The Flexair Neoshell Water jacket is a new addition to Fox’s range for this winter. Designed to keep you dry and comfortable in the worst possible conditions, Fox has constructed the jacket from Polartec Neoshell, which on top being rated as 10,000g/m2/24hr for waterproofness, is also claimed to be the world’s most breathable waterproof fabric, making it a versatile bit of kit. On top of this it also features a DWR coating to help shrug off water and keep things dry. But all this technology comes at a price… £360.
The Polartec Neoshell material has been developed to address an imbalance in the outerwear materials industry that Polartec says “has prioritized excessively high waterproof ratings that sacrifice the breathable performance needed during physical activity”
Where other materials have gone all out on the waterproofing, the Neoshell values breathability and the ability to move moisture and perspiration from the inside, as much as keeping the elements out. This is done through what Polartec calls a ‘sub-micron membrane structure’ which is at the core of the fabric and releases heat and perspiration build up ‘by engineering the optimal pore size and placement’, enhancing natural thermoregulation.
The Flexair Neoshell features a large helmet compatible hood with two way adjust for taking up the slack when not being used, and getting a snug fit over the top of your helmet. There are two waterproof hand pockets along with a third waterproof chest pocket for additional storage.
The cuffs feature adjustable velcro tabs for cinching things up and keeping the weather out and the hem also features a draw cord for adjusting the fit. Under the arms are two huge zips for added ventilation and to further increase breathability there’s a big covered vent running across the top of the back for when you’re working hard.
The material itself has a soft brushed feel to it rather than the plasticky, rustle you get from some waterproof materials, but is certainly more on the robust side than super light weight. I’m generally a size large in most bike clothing (183cm, 42” chest) and I’m pretty much in the middle of Fox’s recommended sizing for size large.
The jacket sizes up reasonably true to size (it was on the slightly large side but Fox’s size L goes up to 44” chests) and there’s enough room for layering without feeling restrictive. The sleeve length is good and doesn’t leave any unwanted gaps between the cuff and glove for the cold and wet to seep in and the overall length of the jacket is on the longer side giving plenty of coverage.
While the hood is really big, the adjusters do let you cinch it up and take a lot of the material in making it less flappy when not in use. This also tightens up the collar area, helping to keep out the elements and once I’d set it to how I wanted, the elastic in the adjusters allowed me to still get it over a helmet without having to readjust.
I’ve been wearing the jacket for a couple of months now and the weather has ranged from just under 10 degrees and clear, to cold and heavy rain, to sub zero temperatures and snow. The material is comfortable and has a good feel next to the skin, and is nice and quiet compared to some other waterproof materials.
As mentioned, the material isn’t the thinnest out there and I’ve been happy wearing just a base layer and this jacket in temperatures down to around -4, although if I stopped for any length of time then I’d start to feel the cold. The big hood does a good job of keeping the worst of the weather and the long arms and back make sure you don’t have any unprotected gaps for the wind and rain.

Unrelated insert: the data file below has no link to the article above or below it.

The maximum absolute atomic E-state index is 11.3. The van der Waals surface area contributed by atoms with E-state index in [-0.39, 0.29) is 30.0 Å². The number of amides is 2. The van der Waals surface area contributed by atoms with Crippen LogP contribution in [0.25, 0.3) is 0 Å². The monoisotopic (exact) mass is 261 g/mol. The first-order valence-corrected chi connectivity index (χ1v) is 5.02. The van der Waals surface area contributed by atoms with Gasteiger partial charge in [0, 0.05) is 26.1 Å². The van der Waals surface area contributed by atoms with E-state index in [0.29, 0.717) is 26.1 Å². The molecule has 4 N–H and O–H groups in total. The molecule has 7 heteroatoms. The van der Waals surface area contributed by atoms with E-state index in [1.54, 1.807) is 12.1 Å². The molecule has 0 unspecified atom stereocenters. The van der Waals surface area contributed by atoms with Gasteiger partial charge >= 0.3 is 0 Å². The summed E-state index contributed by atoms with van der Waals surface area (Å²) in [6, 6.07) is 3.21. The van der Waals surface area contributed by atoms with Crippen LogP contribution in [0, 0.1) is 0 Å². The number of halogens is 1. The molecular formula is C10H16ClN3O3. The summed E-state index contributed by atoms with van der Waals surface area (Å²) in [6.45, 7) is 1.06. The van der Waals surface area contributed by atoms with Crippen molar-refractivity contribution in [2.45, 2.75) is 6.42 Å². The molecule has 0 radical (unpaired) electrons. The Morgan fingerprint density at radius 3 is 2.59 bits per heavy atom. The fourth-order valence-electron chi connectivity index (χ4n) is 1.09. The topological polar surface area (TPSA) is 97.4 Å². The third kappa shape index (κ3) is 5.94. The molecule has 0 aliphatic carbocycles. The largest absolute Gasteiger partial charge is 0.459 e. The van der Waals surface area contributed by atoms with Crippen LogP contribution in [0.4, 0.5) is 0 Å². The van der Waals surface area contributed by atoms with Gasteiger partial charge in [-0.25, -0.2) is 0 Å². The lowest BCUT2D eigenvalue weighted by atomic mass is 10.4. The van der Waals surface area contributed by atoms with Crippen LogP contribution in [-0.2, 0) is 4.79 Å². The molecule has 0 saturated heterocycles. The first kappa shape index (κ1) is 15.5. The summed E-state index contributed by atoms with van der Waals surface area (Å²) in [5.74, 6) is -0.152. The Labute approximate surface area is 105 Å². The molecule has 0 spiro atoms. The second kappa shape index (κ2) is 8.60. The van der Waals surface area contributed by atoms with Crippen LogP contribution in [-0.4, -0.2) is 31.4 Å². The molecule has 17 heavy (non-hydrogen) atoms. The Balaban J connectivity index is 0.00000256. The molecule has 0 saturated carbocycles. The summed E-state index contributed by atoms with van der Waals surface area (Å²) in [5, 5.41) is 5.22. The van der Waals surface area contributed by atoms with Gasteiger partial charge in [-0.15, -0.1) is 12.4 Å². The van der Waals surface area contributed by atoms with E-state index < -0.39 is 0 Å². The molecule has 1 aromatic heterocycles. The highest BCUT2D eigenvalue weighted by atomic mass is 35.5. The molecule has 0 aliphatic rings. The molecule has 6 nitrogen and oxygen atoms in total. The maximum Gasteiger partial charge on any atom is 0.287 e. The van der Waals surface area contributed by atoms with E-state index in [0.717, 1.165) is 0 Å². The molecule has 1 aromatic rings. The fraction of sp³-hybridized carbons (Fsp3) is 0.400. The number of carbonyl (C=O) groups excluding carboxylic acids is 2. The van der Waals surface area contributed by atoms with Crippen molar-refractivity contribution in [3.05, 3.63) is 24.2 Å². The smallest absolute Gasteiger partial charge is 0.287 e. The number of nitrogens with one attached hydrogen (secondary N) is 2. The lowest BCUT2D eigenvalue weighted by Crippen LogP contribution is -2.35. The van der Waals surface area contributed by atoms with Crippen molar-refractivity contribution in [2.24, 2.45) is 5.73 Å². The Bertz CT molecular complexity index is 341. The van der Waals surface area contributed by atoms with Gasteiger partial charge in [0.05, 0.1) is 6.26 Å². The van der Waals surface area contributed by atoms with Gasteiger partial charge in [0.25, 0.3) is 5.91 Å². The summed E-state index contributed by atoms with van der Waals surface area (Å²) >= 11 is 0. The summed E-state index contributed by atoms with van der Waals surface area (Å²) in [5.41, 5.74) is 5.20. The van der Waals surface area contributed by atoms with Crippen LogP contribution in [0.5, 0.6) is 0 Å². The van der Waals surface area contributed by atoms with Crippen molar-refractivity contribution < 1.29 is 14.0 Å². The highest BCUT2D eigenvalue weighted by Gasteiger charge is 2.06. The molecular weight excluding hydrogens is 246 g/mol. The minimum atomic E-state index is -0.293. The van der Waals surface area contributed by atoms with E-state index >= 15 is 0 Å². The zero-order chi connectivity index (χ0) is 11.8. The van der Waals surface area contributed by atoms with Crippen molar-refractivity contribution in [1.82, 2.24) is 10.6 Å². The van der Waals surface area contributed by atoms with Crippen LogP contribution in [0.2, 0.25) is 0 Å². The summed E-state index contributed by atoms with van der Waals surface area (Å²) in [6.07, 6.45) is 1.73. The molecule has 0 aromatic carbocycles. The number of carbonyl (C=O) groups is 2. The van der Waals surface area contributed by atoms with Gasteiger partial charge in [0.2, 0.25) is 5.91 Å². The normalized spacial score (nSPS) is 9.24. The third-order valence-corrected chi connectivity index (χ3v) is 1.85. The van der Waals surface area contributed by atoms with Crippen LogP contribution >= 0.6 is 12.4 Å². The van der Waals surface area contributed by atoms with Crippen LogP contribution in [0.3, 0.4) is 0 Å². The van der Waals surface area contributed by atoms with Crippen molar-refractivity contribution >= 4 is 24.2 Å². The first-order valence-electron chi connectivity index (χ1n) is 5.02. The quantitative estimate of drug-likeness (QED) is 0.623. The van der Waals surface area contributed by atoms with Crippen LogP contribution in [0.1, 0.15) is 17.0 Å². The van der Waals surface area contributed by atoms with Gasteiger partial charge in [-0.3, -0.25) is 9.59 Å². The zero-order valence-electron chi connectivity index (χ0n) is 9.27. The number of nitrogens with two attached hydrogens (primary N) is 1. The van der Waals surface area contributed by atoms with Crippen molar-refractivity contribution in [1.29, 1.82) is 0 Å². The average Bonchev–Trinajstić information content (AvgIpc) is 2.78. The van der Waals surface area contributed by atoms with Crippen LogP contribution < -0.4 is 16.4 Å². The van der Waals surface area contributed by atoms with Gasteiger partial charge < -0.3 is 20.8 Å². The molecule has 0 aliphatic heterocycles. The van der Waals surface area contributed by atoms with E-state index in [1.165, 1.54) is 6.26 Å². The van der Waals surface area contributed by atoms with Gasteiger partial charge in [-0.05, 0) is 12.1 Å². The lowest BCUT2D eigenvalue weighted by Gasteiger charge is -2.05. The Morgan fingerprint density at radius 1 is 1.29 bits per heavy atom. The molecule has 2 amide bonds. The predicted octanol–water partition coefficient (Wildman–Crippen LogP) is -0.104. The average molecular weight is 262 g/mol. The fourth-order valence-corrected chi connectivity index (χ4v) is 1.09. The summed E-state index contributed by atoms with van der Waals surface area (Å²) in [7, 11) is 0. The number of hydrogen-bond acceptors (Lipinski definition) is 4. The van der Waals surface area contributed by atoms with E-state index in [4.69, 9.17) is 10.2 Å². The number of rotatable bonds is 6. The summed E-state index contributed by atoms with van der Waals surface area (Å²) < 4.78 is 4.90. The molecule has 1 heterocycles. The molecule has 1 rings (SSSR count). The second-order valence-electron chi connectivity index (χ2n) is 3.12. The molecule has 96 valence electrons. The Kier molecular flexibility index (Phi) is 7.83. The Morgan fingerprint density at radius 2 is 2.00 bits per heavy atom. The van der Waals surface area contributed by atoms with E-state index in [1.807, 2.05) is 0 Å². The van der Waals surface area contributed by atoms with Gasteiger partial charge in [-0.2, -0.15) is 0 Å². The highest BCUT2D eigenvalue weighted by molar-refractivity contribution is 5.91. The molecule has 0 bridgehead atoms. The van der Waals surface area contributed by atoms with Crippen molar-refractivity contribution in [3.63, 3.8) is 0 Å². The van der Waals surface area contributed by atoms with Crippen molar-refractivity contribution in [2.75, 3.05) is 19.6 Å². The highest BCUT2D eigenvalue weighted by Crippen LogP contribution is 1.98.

When climbing, the Neoshell does a decent job of keeping things cool, but this is partly down to the huge pit vents which reach from right under the arm to almost down to the elbow. On longer sustained climbs I did find myself building up a bit of a heat and sweat but I pretty much kept the vents open to some degree for the majority of the test period, and the jacket did a decent job of moving the perspiration.
With the vents fully open the jacket lets a huge amount of airflow in, but if you do have them fully open, then remember to close them up before descending as they are so big they can start acting like a parachute
Wet weather performance is OK with the material doing a good job of keeping things dry in drizzle and intermittent showers. After an hour or so in persistent rain though the jacket starts wetting through from the seams initially, and then on areas that can hold water.
This was most prevalent on the arms, and on the chest / stomach area where excess material bunched and allowed water to collect then soak through. And while the DWR treatment did initially do a good job of beading water initially, the material did end up wetting through in some places, which seemed to get worse after washing.
The Flexair Neoshell Water jacket looks good, is really well made, and I like the fit and the material – but it’s not flaw free. After using it in a range of conditions it’s proven to be a pretty versatile piece of kit thanks to the venting and big hood, and has done a decent job of protecting me from the elements
If you’re the sort of rider that is out in all weathers and conditions and wants to stay fully dry then you may find Neoshell to be slightly lacking. But if you want a comfortable jacket that is usable from Autumn through to the start of Spring in a range of conditions, and don’t mind the price, then it would be worth a look.
|Product:||Flexair Neoshell Water|
|Tested:||by Ross for 3 months|
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